Sainsbury’s to spend £1bn on 2040 net zero ambition

Sainsbury’s has ring-fenced £1 billion over the next 20 years to become a net zero business by 2040.

Sainsbury’s will use this money to introduce a number of programmes focussed on reducing carbon emissions, food waste, plastic packaging, water usage and increasing recycling, biodiversity and healthy and sustainable eating.

As part of its plans, the grocer will work with suppliers and ask for their own carbon reduction commitments.

Currently, Sainsbury’s carbon footprint stands at one million tonnes – a 35% reduction compared to 15 years ago, despite increasing its physical footprint by 46%.

 “Our commitment has always been to help customers live well for less, but we must recognise that living well now also means living sustainably,” said Sainsbury’s CEO, Mike Coupe.

“We have a duty to the communities we serve to continue to reduce the impact our business has on the environment and we are committing to reduce our own carbon emissions and become Net Zero by 2040, ten years ahead of the government’s own targets, because 2050 isn’t soon enough.

“Only when the trajectory for global warming slows to a maximum of 1.5 degrees will we all know that we can truly live well for less now and in the future.”

Dexter Galvin, global director of corporations and supply chains of the CDP – which has awarded the grocer an A rating for taking action on climate change for the last six years – added: “This is a critical year in the race to tackle climate change, and it’s vital that companies step up, as customers are increasingly demanding. We welcome Sainsbury’s ambition to bring its operational emissions down to Net Zero by 2040, a decade ahead of the UK’s climate target. The retailer has further committed to set a science-based target verified by the Science Based Targets initiative and will work with their suppliers to set their own targets aligned with the Paris Agreement.

“These commitments also send a clear message to politicians that businesses want more ambitious action to protect our natural world and people’s quality of life as we head towards the COP26 climate summit.”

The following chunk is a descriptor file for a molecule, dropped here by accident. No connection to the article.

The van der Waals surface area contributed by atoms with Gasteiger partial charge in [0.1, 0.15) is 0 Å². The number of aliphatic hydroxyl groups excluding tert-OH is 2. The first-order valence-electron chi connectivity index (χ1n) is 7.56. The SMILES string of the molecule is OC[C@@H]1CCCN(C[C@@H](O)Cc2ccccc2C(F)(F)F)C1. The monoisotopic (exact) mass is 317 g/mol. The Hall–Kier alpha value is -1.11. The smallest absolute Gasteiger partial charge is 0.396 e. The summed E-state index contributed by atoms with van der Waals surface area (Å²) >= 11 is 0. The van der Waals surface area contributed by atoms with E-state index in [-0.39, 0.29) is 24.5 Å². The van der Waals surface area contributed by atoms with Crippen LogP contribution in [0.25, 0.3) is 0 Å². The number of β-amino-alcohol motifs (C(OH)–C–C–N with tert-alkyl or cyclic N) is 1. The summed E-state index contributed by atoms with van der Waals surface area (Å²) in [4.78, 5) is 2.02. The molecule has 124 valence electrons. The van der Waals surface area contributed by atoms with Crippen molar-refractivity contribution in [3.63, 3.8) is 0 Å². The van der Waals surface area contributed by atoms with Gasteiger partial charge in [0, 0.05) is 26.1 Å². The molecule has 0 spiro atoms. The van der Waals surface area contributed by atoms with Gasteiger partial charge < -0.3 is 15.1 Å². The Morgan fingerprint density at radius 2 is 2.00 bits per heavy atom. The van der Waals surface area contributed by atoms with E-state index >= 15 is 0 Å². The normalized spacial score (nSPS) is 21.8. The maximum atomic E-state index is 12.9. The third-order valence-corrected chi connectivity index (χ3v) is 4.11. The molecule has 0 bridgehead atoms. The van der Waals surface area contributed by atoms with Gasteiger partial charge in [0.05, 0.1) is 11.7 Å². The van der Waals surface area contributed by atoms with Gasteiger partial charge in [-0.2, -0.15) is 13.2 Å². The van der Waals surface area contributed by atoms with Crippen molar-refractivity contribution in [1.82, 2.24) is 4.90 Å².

Core areas of sustainability focus:

  • Reduction in carbon emissions: Sainsbury’s will reduce Greenhouse Gas emissions within its own operations to Net Zero, increasing the use of renewable energy. Fridges will be made as efficient as possible through new technology and increasing the use of natural refrigerants. One fifth of its transportation fleet will begin using alternative zero and low carbon fuels by 2025. And by the end of 2022 all Sainsbury’s stores will be 100% lit by LED
  • Lowering water usage: Sainsbury’s will minimise the use of water in its own operations, driving towards water neutral by 2040. It will look to lower the amount of water used in bathrooms and will look to recycle water from areas such as ice on fish counters and carwashes.
  • Use of plastic: Sainsbury’s will halve plastic packaging by 2025. By the end of this year dark coloured, hard to recycle plastic and polystyrene packaging from own brand ranges will be replaced with recyclable alternatives and, where possible, plastic film on fruit and vegetables will be replaced or removed. Later this year, Sainsbury’s Home Cookshop transit packaging will be removed and replaced by paper, removing 662 tonnes of plastic
  • Recycling: Sainsbury’s will increase the use of recycling in its own operations and make it easier for customers and colleagues to recycle. It is piloting a deposit return scheme in five years and plans to recycle more operational waste and continue to expand and provide facilities to help customers recycle unwanted clothing, metal cans, glass, paper, batteries and other materials.
  • Tackling food waste: Sainsbury’s is committed to reduce food waste by 50% by 2030 by increasing food redistribution and informing customers how to reduce food waste at home.
  • Healthy, more sustainable diets: Sainsbury’s will develop and deliver healthy and sustainable diets for all.
  • Biodiversity: Sainsbury’s will ensure that the impact of its operations is net positive for biodiversity by planting 1.5 million trees by 2025 and working towards 100% sustainably sourced seafood by the end of this year.

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